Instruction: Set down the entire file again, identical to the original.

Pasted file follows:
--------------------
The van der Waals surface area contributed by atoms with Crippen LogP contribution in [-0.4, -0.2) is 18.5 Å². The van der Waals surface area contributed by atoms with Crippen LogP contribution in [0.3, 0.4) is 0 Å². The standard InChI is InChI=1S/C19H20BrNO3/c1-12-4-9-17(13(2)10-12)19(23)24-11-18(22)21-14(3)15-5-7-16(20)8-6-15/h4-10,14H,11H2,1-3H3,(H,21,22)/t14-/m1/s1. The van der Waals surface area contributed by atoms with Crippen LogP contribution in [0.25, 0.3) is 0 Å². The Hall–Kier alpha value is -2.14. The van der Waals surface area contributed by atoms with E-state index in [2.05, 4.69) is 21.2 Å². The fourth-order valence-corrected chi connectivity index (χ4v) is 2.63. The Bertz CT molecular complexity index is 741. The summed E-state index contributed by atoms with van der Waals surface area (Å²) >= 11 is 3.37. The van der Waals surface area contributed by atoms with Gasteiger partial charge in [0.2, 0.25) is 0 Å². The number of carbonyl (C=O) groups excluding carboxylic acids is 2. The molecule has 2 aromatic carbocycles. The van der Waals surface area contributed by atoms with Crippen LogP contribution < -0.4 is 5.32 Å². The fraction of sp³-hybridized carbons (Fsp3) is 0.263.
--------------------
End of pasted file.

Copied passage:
The van der Waals surface area contributed by atoms with Crippen LogP contribution in [-0.4, -0.2) is 18.5 Å². The van der Waals surface area contributed by atoms with Crippen LogP contribution in [0.3, 0.4) is 0 Å². The standard InChI is InChI=1S/C19H20BrNO3/c1-12-4-9-17(13(2)10-12)19(23)24-11-18(22)21-14(3)15-5-7-16(20)8-6-15/h4-10,14H,11H2,1-3H3,(H,21,22)/t14-/m1/s1. The van der Waals surface area contributed by atoms with Crippen LogP contribution in [0.25, 0.3) is 0 Å². The Hall–Kier alpha value is -2.14. The van der Waals surface area contributed by atoms with E-state index in [2.05, 4.69) is 21.2 Å². The fourth-order valence-corrected chi connectivity index (χ4v) is 2.63. The Bertz CT molecular complexity index is 741. The summed E-state index contributed by atoms with van der Waals surface area (Å²) >= 11 is 3.37. The van der Waals surface area contributed by atoms with Gasteiger partial charge in [0.2, 0.25) is 0 Å². The number of carbonyl (C=O) groups excluding carboxylic acids is 2. The molecule has 2 aromatic carbocycles. The van der Waals surface area contributed by atoms with Crippen LogP contribution < -0.4 is 5.32 Å². The fraction of sp³-hybridized carbons (Fsp3) is 0.263.